In spring 2010, I planted two Aronia melanocarpa seedlings just outside the goat pasture. I had never heard of Aronia bushes before but this is the Raintree Nursery description about Aronia that caught my attention:
“Beautiful, very productive and easy to grow, this shrub is bound to become a staple in American backyards, as it has in Eastern Europe, where it is widely used in delicious juices, soft drinks, jams and wine. The handsome, disease resistant bushes have dark green, oval foliage and grow about 5’-6’ tall with an equal spread. Charming white spring flowers develop into clusters of glossy, round, violet-black berries with a strong, tart flavor that comes from high flavonoid/anti-oxidant content. Fruit is naturally high in vital vitamins and minerals, and in fall, the foliage changes to striking red. Although Aronia is native to the eastern U.S, the best varieties were bred in Europe. Plants are self-fertile and can be spaced 4-6’ apart, or 3’ for a hedge. It’s not an “aronia’s conclusion” that this, Goumi and Sea Buckthorn are the most productive fruiting bushes available. Zones 3-9.”
Given that description, I decided to give this little known (to me) shrub a try. When possible, I try to choose native plants because I find they tend to thrive better. Its native eastern North American range extends north into Canada and south into Georgia. Aronia’s cold-tolerant blooms open in late spring, making them less susceptible to most spring frosts. These versatile and hardy plants grow well on various soil types, on sites that are boggy and poorly drained as well as well-drained sites.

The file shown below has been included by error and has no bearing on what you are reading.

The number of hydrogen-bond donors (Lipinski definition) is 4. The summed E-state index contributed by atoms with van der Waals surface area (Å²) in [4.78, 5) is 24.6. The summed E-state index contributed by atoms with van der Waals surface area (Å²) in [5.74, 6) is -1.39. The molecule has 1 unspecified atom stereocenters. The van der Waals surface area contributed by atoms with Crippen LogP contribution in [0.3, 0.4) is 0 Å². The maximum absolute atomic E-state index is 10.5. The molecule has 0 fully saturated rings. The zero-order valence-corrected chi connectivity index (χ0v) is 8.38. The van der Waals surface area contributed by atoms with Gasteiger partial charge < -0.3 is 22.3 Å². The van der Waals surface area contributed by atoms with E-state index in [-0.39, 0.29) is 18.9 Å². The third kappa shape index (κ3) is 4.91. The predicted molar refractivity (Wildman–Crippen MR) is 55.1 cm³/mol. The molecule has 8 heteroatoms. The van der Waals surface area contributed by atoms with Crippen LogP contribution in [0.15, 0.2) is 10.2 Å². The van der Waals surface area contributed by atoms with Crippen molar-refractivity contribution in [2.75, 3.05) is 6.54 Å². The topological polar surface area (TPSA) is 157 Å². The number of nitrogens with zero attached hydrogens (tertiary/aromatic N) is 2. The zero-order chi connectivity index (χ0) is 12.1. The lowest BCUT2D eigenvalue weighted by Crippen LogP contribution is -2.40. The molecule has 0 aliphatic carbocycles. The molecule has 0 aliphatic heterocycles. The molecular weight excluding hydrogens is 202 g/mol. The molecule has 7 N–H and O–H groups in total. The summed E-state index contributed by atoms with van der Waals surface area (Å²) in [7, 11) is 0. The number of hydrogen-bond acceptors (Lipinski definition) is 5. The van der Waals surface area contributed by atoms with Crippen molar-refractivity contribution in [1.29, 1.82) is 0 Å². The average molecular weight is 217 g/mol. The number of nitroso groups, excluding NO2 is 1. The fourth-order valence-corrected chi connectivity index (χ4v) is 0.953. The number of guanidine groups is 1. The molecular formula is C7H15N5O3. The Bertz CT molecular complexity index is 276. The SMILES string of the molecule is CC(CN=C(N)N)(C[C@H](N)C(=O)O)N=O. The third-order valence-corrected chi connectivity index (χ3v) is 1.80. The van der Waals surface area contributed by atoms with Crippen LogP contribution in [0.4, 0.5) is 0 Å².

I was pleased to see both little bushes were covered in blooms this spring and by summer they were covered in berries. Here is one of our little bushes, ready to harvest:
The berries have been a deep, rich black color for over a month now. I have been tasting one every few days to try to learn when they are ripe. The first few berries I tasted were truly unpalatable, obviously not yet ripe. The tartness and astringency were overpowering.
When I tried eating some of the berries today, I found the taste of the berries to be quite pleasant, but very different from any other type of berries I have eaten. The first thing I noticed was the berry’s astringency. It leaves a sort of puckering, drying feeling in your mouth, similar to a sip of very dry wine. This astringency comes from the tannins in the fruit. Behind the astringency is a rich, complex, tart/sweet flavor as I crush the small fruit with my teeth. The small seeds inside are barely noticeable. I imagine the berries will be come even sweeter as they ripen further and I understand from my research that the astringency lessens after a frost.
Our harvest is quite small, so I will be eating these right off the bush, but next year I am hoping to harvest enough to make juice and jam. It ripens at the same time as our elderberries, so perhaps I can combine them. Given an abundant harvest, I might even be tempted to make some aronia-elderberry wine.
-- "To forget how to dig the earth and to tend the soil is to forget ourselves." M. Gandhi